Today, travelers on our Short-Term Missions and Global Awareness Trip to South Africa visit an HIV/AIDS Hospice center. A few months ago Domestic Volunteer Anna Robinson also went on this trip and visited patients affected by AIDS. For this Franciscan Friday post, she shares with us a reflection on the experience and finding common ground with St. Francis.
In 2011, roughly 5.6 million people in South Africa were diagnosed with HIV/AIDS. Of those, 270,190 died from AIDS-related causes. AIDS was something I knew very little about going into South Africa. My context was wrapped around these distressing numbers and in turn made me distressed.
I could never be a doctor or a nurse. Just the thought of ghastly wounds and deathly illnesses makes me shiver. I can’t say I’m proud of this fact, but that’s just how it is. So when they told us that we would be visiting an AIDS hospice near Johannesburg, my mind protested and I couldn’t quite hide my nervousness with my many worrisome questions.
We visited the St. Francis Care Centre on a sunny warm day. It was quiet and all I could think about was this painful silence. We were given masks and were educated on the special lights they have in the halls to kill bacteria – all of which were meant to calm any worries we had, but instead brought to light additional information about AIDS I didn’t actually want to hear.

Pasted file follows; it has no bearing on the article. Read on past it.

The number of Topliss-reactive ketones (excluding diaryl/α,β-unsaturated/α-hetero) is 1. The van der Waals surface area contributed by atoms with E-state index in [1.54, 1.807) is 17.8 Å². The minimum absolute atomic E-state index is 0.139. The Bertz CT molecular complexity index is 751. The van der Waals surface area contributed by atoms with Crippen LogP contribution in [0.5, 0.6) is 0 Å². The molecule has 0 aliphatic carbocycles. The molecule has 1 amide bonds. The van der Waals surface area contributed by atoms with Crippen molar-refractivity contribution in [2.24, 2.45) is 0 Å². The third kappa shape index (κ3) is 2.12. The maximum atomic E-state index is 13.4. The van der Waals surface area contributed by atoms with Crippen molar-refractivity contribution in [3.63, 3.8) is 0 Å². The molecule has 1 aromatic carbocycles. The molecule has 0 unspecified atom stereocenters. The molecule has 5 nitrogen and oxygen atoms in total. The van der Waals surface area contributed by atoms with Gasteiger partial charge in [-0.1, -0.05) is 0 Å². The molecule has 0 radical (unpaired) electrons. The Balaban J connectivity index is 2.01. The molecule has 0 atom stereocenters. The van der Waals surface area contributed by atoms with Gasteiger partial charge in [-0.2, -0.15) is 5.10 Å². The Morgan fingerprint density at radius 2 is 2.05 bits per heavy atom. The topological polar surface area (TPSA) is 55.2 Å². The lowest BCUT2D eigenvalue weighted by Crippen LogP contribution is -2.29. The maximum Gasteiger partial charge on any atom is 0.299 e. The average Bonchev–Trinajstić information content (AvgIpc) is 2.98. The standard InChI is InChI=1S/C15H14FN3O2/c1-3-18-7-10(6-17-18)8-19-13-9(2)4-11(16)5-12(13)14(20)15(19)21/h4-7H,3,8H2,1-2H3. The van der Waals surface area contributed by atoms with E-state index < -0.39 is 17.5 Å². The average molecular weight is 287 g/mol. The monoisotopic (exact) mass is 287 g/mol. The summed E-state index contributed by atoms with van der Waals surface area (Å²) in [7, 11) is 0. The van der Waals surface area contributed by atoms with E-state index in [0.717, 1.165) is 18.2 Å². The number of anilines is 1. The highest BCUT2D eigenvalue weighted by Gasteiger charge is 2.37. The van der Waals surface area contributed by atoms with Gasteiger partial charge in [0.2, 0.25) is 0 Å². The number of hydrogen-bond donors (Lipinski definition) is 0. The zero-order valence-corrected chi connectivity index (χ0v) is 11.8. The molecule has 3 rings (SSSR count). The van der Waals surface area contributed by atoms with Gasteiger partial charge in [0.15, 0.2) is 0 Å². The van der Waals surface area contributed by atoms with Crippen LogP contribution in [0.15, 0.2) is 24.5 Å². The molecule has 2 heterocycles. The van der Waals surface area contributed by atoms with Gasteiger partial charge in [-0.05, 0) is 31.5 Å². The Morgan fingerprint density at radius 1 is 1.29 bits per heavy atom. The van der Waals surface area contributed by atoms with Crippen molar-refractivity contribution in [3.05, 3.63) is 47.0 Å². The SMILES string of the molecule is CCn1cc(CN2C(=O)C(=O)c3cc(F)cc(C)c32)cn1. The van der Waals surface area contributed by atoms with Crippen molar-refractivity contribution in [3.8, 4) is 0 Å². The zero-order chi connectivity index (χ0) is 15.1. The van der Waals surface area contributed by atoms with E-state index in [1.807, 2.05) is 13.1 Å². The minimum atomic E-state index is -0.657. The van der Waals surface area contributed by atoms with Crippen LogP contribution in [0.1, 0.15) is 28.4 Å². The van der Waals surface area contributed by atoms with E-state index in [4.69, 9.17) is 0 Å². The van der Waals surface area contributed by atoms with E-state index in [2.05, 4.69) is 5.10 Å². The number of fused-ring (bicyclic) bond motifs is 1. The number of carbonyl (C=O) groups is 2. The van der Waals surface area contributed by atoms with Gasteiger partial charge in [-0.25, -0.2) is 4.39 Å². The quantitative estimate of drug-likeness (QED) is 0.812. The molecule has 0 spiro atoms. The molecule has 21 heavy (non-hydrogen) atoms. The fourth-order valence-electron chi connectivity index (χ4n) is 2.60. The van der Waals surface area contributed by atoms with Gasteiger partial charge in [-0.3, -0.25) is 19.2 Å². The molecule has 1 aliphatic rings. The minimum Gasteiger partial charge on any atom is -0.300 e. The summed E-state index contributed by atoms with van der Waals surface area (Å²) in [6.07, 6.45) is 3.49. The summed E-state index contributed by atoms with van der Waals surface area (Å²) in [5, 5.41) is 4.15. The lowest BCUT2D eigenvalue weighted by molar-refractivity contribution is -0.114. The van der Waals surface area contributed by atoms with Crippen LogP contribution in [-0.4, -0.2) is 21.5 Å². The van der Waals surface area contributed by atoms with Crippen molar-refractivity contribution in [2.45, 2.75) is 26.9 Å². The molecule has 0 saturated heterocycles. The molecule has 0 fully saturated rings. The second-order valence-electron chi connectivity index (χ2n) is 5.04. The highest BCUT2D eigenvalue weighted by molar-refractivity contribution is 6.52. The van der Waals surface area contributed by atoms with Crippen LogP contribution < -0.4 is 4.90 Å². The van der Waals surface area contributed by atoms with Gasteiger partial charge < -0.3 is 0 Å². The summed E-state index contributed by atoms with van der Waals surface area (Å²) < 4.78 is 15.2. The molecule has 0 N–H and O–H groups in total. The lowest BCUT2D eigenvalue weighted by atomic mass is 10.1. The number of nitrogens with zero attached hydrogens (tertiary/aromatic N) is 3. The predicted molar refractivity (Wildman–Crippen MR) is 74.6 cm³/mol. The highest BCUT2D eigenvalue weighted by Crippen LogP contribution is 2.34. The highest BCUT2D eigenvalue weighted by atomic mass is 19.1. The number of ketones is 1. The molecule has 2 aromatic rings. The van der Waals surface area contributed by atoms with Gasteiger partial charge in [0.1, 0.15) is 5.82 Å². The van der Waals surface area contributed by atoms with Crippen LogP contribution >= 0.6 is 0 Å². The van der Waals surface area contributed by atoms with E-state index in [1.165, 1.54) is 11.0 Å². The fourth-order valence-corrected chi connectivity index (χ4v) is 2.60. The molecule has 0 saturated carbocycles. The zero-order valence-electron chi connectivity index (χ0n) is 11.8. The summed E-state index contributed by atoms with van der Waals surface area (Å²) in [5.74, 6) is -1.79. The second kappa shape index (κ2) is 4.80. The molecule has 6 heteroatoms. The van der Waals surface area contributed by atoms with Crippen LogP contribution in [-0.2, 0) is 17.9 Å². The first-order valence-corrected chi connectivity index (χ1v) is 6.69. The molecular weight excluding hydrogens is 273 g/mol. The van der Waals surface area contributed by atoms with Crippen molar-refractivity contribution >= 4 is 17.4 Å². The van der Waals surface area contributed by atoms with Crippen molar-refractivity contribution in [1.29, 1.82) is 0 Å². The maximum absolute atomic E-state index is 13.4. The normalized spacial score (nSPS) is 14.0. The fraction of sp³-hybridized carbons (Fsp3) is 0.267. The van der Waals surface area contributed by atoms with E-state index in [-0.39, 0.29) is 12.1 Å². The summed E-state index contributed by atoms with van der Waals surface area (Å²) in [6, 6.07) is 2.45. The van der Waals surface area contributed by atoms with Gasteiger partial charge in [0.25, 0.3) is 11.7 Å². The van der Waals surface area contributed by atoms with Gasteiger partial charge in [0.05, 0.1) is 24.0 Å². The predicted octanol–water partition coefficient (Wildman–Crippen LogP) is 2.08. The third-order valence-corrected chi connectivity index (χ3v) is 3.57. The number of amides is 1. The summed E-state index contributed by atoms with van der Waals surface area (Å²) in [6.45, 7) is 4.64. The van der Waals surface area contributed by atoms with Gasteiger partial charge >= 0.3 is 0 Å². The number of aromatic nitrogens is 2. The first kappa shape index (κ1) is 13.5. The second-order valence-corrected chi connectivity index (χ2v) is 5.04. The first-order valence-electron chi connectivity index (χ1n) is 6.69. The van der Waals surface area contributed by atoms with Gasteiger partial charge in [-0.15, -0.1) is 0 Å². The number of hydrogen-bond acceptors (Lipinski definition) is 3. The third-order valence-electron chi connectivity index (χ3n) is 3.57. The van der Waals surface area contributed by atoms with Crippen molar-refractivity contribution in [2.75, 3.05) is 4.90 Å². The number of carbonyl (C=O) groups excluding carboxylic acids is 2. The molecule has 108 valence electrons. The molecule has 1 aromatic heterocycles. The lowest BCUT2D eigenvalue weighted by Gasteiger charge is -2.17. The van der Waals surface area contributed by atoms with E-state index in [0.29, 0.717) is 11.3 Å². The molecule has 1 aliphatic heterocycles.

As we moved through the grounds, getting a tour of the buildings and purposes of the organization, I began to compare it to a retreat center. There were bedrooms, dining halls, and a chapel. I began to understand that this was meant as a place of healing. Perhaps the physical illnesses would not be cured, but the spiritual health and need for community were just as important for these people as medication.
Then it was time to meet the patients. My heart started pounding quickly. Some of the patients were children, some were adults, but as we greeted them my nerves began to calm. I was not a doctor, but I didn’t need to be to diagnose the happiness exposed in their smiles. They were just delighted to have visitors, especially the kids. Before I knew it one was climbing up my leg and another pulling on my shirt. So much for keeping a distance, there was no point in worrying then.
I picked them up, showed them my camera of which they were curious. I too became curious; curious about them – their likes and dislikes, their favorite toy or what they like to eat. This human connection distracted me from my fear of their illness and I let go.
During the tour that day our guide said that AIDS was the modern day leprosy. This made me think about St. Francis and his visits with the lepers. He was afraid of those with leprosy, but through the Holy Spirit found the human connection and embraced them as children of God. My guess is that he was experiencing the same thing I was:
“For where two or three are gathered together in my name, there am I in the midst of them.”
– Matthew 18:20
It was a spiritual connection, what Francis and I experienced. I didn’t worry about my fear of illness, because God was among us, in them and in me, and when I remembered that I was free to see the person as just that: a person.
Anna Robinson serves as a full-time volunteer at the Franciscan Mission Service office as a communications associate. She graduated from Cardinal Stritch University in 2011 with a degree in Communication Arts and a minor in Music Composition.